Operation Mincemeat: how a dead man and a bizarre plan fooled the Nazis and assured an Allied victory,
by Ben MacIntyre.

A rollicking tale of WWII wartime espionage devised to fool the Nazis as to the Allies' plans for landing in Europe. In the hands of author/researcher extraordinaire MacIntyre, this recounting reads like a thriller. The plot, the eccentric mix of personalities and the rising tension make this a fantastic reading (or listening) experience. A Sunday Times No. 1 best seller for a very good reason. A great crossover choice for fans of thrillers. This story was also the basis for a 1955 movie, The Man Who Never Was, starring Clifton Webb.

I Shall Not Hate: a Gaza doctor's journey,
by Izzeldin Abuelaish.

A touching memoir of a father's journey through grief and anger to a place of hope and healing. The author tragically lost three of his daughters and a niece in an Israeli air raid in January 2009. A doctor whose job it is to save lives, both Palestinian and Israeli, Abuelaish digs deep to make something positive out the loss of his loved ones. Reading this book will make you feel sad, angry, conflicted and hopefully motivated to be part of a better solution.

Buried in the Woods: sawmill ghost towns of Nova Scotia, by Mike Parker.

A great addition to our local history collection. A rich treasure trove of hidden Nova Scotia history. The photographs are the true stars of this book. Mike Parker has compiled an absolutely fabulous collection of vintage pictures, properly fleshed out with intriguing facts and tidbits. This book will take you back to a time when lumber and shipbuilding were kings of Nova Scotia Industry.

Dead End Gene Pool: a memoir,
by Wendy Burden.

A darkly humorous look into the inner workings of a dysfunctional super rich family. The author is the great-great-great-granddaughter of Cornelius Vanderbilt. She and her brother were largely raised by their eccentric blue blood grandparents and their staff of twenty. Readers will will be amused and shocked at the antics and choices made by this family. This book makes a startling contrast to last year's award winning bio of Cornelius Vanderbilt, The First Tycoon, by T.J. Stiles.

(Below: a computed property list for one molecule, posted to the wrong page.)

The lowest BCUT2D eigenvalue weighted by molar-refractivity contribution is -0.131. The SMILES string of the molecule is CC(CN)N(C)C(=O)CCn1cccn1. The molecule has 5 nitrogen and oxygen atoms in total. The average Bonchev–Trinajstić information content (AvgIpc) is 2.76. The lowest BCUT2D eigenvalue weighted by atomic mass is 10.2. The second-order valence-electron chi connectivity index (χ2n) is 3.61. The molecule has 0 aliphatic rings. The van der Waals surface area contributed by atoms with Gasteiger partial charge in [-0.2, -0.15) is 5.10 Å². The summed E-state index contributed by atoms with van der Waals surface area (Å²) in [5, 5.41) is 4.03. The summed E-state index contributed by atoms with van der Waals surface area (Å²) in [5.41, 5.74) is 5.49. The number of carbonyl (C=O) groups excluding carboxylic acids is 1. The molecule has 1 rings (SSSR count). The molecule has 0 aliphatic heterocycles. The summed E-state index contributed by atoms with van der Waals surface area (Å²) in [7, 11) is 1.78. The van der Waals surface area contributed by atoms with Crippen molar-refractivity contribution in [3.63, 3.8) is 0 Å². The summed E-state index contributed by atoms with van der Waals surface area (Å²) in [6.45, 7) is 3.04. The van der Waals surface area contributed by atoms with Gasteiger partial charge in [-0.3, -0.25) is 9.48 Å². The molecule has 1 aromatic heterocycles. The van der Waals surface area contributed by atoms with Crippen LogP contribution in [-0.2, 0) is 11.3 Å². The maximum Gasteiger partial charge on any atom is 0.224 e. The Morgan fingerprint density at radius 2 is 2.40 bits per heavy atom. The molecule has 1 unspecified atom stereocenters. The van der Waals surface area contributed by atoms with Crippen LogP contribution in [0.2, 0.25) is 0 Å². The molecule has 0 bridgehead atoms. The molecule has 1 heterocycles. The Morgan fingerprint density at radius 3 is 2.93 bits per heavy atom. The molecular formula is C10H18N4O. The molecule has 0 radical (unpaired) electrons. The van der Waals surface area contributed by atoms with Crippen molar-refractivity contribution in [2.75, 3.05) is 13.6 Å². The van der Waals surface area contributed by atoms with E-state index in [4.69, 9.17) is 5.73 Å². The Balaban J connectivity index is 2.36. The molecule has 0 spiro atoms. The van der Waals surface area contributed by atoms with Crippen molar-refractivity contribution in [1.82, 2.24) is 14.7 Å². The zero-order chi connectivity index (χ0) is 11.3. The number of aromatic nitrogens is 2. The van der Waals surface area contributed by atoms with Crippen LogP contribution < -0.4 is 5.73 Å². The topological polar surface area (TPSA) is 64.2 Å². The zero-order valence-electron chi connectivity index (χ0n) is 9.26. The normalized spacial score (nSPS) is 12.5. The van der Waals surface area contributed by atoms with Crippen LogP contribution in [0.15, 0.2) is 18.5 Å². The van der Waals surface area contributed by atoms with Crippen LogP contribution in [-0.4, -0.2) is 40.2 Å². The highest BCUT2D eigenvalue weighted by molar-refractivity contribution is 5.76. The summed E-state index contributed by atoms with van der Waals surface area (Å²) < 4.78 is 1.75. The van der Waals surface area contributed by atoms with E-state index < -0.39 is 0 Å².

Sand: the never ending story,
by Michael Welland

A fantastic example of a microhistory, where an author focuses on a very narrow topic and delves deep into the history and the wider context of the subject. Sand actually makes for a very interesting topic of discussion. What is sand? How is it created? Do dunes actually move and sing? Why is sand so important to commerce. The author's passion comes through loud and clear in this near poetic treatise on a dirty subject.


  1. Thanks for that. Please proofread, though. Will look into some of these!

  2. And here are Lisa from Woozles' picks as listed on the Information Morning website:

    The Red Pyramid, by Rick Riordan
    Tumbleweed Skies, by Valerie Sherrard
    Fossil Hunter of Sydney Mines, by Jo Ann Yhard

    Not mentioned on air:
    Paper Towns, by John Green
    The Thief, by Megan Whelan Turner
    The New Policeman, by Kate Thompson